Use daylight when your office is sunny and turn off some or all of the unneeded office lights.
Artificial lighting consumes some 40 percent of electricity in a typical office building, and close to one-fourth of all electricity generation in the U.S. Lighting consumes the equivalent of nearly half of all coal burned in the U.S., or the equivalent of all the hydroelectric power in the country.
Over the past two decades there has been a veritable technological revolution in lighting, resulting in ways to deliver high-quality light with 50 to 90 percent less energy consumption. When fully adopted worldwide, these improvements will displace the need for tens of thousands of power plants. But it still all begins with each person being aware of when artificial light is needed or not needed.
If you have blinds, leave them open and let the daylight in. Blinds are an integral component of improving a building’s environmental performance through a natural lighting design strategy. They are highly useful for reflecting harsh light towards the ceiling, especially the (unwanted) glare of morning sunlight and intense afternoon sun.
This fine-tuning is far preferable to entirely closing the blinds, which then requires turning on artificial lights (and air-conditioning to remove the unwanted heat caused by artificial lighting) that may not otherwise be necessary with the available daylight.
Turn off your office lights when leaving for 30 minutes or more.
It is a mistaken belief that turning off lights prematurely burns out the lamp. This may have been the case 20 years ago, but not with today's high-efficiency lamps and solid-state electronic ballasts. It especially makes no sense to leave on lights if you're going to be out of the room for 30 minutes or more. You may think, what's the big deal? But recognize that if 10 million office workers each turned off unnecessary lights 30 minutes a day this would eliminate the need for a 50 megawatt (MW) hydro-electric or coal plant. The savings would efficiently light 50 million square feet of office space.
In meeting rooms, turn on either ceiling lamps or fluorescent fixtures, but not both, in order to avoid excessive lighting levels that cause glare, eye strain, and fatigue.
Architects are notorious for over-specifying lighting levels. Swedish lighting experts found current recommended lighting levels vary 20-fold for various office building activities across 19 countries. Almost without exception, there was a steady increase in levels from the 1930s to the early 1970s. They have been declining since, although they still remain high. A fundamental thing to remember about light levels is that higher amounts (illumination is measured in units called lux, or footcandles) does not equate into better seeing.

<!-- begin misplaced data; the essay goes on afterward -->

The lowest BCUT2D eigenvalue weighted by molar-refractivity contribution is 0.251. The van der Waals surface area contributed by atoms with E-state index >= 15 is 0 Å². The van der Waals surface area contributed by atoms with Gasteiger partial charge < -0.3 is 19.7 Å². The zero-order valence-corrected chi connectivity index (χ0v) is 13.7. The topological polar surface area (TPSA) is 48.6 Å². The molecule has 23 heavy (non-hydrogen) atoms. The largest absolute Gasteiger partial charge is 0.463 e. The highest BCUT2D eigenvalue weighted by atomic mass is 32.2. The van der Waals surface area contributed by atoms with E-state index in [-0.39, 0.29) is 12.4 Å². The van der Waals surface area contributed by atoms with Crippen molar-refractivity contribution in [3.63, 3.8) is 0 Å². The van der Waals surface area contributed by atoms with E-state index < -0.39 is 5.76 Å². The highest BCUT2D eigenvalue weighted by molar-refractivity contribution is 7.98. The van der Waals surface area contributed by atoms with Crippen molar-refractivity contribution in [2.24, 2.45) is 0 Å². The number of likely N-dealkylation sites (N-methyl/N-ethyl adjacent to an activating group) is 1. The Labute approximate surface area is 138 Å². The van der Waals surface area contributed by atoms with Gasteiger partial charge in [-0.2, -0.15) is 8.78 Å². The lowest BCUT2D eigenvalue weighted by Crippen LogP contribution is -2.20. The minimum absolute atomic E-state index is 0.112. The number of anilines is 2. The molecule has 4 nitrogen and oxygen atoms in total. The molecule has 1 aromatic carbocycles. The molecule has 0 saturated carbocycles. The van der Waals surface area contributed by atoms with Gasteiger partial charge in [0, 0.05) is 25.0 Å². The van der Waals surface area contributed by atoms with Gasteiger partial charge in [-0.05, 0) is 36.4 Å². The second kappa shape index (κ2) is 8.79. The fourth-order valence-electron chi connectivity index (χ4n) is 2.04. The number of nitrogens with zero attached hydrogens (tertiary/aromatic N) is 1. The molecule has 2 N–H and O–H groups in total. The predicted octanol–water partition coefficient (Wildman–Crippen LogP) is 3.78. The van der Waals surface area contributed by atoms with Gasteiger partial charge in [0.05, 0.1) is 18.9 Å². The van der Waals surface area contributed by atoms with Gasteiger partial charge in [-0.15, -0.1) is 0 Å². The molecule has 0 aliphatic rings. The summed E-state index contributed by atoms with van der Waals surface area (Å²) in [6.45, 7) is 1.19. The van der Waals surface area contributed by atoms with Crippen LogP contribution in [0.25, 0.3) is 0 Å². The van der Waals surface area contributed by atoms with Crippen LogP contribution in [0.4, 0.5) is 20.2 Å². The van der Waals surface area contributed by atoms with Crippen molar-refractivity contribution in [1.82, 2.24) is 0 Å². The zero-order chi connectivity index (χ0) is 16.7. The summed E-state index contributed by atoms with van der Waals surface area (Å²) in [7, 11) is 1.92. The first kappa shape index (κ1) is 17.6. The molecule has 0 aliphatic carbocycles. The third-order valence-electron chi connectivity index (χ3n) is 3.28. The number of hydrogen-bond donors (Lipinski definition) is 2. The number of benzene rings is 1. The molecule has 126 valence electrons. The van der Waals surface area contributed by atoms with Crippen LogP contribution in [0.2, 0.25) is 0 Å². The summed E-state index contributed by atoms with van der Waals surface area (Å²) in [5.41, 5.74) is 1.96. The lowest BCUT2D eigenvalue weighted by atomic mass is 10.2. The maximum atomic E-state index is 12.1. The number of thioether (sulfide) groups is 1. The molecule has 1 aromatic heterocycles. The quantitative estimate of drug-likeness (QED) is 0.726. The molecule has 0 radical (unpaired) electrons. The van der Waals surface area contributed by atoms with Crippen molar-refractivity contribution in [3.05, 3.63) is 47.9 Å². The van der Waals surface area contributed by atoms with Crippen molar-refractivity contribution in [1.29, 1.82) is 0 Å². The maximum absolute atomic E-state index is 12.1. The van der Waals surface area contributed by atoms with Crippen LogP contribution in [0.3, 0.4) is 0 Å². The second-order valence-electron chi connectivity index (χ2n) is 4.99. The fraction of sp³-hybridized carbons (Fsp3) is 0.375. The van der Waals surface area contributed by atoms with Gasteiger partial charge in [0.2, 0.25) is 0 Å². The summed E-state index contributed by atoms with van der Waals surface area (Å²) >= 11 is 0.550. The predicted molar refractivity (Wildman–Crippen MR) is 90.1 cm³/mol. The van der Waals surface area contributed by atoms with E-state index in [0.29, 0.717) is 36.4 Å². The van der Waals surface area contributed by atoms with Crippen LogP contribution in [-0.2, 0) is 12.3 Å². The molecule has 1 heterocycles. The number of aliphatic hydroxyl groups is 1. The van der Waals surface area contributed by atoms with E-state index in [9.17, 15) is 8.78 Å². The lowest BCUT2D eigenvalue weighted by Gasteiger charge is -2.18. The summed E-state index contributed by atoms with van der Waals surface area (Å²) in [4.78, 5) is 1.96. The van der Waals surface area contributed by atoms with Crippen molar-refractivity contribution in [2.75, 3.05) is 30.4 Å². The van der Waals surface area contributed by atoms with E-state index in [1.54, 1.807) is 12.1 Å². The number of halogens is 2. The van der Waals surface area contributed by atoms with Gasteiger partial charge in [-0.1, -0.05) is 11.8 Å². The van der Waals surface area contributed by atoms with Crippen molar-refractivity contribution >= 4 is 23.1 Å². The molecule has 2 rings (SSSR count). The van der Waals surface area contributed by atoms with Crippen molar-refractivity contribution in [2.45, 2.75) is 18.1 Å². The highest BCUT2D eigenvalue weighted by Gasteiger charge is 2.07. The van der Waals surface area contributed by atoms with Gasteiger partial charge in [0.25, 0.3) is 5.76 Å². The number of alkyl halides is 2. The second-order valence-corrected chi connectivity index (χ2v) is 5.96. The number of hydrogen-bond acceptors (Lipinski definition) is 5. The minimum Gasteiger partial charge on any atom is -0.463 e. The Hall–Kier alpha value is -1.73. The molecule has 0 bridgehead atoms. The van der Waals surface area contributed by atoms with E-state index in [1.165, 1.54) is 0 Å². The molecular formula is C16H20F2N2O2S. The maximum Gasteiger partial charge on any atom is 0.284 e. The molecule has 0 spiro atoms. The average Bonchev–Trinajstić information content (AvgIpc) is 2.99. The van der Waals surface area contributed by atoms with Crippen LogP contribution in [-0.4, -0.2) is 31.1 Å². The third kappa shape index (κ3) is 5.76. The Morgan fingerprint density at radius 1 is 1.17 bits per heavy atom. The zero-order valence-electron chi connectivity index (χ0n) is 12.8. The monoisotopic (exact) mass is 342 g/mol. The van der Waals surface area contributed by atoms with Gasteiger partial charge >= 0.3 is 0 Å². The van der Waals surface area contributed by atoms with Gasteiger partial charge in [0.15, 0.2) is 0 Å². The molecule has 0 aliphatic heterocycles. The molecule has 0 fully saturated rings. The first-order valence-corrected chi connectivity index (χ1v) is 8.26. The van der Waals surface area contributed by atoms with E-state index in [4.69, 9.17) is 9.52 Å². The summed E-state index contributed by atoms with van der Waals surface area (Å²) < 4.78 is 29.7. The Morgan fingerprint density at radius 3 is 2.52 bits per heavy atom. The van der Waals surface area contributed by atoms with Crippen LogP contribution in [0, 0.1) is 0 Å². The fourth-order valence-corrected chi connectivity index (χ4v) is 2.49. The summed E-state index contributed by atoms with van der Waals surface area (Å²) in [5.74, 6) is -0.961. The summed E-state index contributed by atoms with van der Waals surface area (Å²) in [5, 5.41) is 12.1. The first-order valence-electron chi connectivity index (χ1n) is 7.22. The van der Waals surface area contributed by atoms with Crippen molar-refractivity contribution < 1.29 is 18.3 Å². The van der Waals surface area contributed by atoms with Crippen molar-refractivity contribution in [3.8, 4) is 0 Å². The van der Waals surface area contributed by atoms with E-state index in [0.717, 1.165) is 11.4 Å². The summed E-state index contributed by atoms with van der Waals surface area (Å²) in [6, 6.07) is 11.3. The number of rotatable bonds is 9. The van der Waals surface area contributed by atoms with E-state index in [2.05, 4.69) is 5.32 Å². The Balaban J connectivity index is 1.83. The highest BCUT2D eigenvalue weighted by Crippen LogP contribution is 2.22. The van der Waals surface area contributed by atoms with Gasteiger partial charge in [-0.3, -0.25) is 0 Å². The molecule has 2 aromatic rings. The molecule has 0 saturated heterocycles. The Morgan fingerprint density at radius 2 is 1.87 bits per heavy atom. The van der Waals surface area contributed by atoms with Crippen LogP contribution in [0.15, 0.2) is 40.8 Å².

The human eye perceives things through contrast not light levels per se. So flooding the room with excess lux only leads to glare, discomfort and fatigue for many people. Be experimental and try different lighting arrangements, turning on some but not all fixtures. Don't simply turn on all the lights and assume this is the best situation. Just because the architect provided extra lights doesn't mean they all must be turned on. Do recognize that initially your eyes will perceive the room darker when you turn off some lights, but they will adjust within a few minutes and the room will appear to have a normal or acceptable level of lighting.
Turn off lights in meeting and conference rooms when not being used (either by yourself or by others who forgot to turn off lights).
Considerable electricity is wasted each day as a result of leaving on the lights in unoccupied meeting and conference rooms. In a building with a dozen meeting rooms, each with 500 watts or more of lighting fixtures, saving one hour of wasted lighting each day results annually in eliminating the need for 1500 kWh of electricity and preventing the release of nearly three tons of CO2 greenhouse gas emissions.
Or have the owners of the building install occupancy sensors that automatically turn off lights five to 10 minutes after the room is emptied, and automatically turn on the lights whenever a person enters the room.
If needed, consider using an Energy Star Labeled desk lamp or floor lamp and turn off some or all of the ceiling lights in your office.
Some employees dislike the feel of overhead lighting, potentially due to the lighting being too intense, or too bright. Not surprisingly, people sometimes switch to task lamps on their desks, while turning off the overhead fixtures, which can reduce glare and eye strain, and provide better focused lighting. Others use floor lamps that illuminate the ceiling, but less intensely than ceiling fixtures. While task and floor lamps are excellent options, some desk and floor lamps are seriously inefficient.
The worst option, by far, is the halogen torchiere, a freestanding floor lamp with a shallow bowl-shaped light fixture mounted on top of a 6-foot pole and illuminated by a tubular halogen bulb requiring a monstrous 250 to 500 Watts. This extremely inefficient lamp is also a major fire hazard and burn risk due to the very high temperature of the halogen bulb. The multi-hundred Watt bulb consumes four or more times electricity to provide the same lighting as a high-efficiency compact fluorescent lamp (CFL) torchiere, and ten times more Watts than a CFL desk task lamp.
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